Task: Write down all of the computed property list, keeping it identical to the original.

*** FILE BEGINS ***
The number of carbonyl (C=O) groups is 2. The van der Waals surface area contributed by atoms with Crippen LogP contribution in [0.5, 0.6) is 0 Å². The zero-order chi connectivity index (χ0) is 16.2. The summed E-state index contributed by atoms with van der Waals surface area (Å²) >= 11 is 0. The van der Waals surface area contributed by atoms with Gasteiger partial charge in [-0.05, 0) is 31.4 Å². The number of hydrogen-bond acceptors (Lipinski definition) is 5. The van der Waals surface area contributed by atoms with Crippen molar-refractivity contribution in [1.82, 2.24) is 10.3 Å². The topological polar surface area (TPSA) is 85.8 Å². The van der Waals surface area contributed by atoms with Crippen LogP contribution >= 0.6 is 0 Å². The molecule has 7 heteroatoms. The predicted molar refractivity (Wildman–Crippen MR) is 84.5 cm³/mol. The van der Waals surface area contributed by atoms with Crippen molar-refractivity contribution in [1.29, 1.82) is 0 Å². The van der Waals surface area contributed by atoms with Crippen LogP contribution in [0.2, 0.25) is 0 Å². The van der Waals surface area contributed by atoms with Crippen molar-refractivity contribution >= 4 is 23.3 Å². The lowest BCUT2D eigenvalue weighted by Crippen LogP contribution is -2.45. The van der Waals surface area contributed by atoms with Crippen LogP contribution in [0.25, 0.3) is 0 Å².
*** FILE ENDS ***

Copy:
The number of carbonyl (C=O) groups is 2. The van der Waals surface area contributed by atoms with Crippen LogP contribution in [0.5, 0.6) is 0 Å². The zero-order chi connectivity index (χ0) is 16.2. The summed E-state index contributed by atoms with van der Waals surface area (Å²) >= 11 is 0. The van der Waals surface area contributed by atoms with Gasteiger partial charge in [-0.05, 0) is 31.4 Å². The number of hydrogen-bond acceptors (Lipinski definition) is 5. The van der Waals surface area contributed by atoms with Crippen molar-refractivity contribution in [1.82, 2.24) is 10.3 Å². The topological polar surface area (TPSA) is 85.8 Å². The van der Waals surface area contributed by atoms with Crippen LogP contribution >= 0.6 is 0 Å². The molecule has 7 heteroatoms. The predicted molar refractivity (Wildman–Crippen MR) is 84.5 cm³/mol. The van der Waals surface area contributed by atoms with Crippen molar-refractivity contribution in [1.29, 1.82) is 0 Å². The van der Waals surface area contributed by atoms with Crippen LogP contribution in [0.2, 0.25) is 0 Å². The van der Waals surface area contributed by atoms with Crippen molar-refractivity contribution >= 4 is 23.3 Å². The lowest BCUT2D eigenvalue weighted by Crippen LogP contribution is -2.45. The van der Waals surface area contributed by atoms with Crippen LogP contribution in [0.25, 0.3) is 0 Å².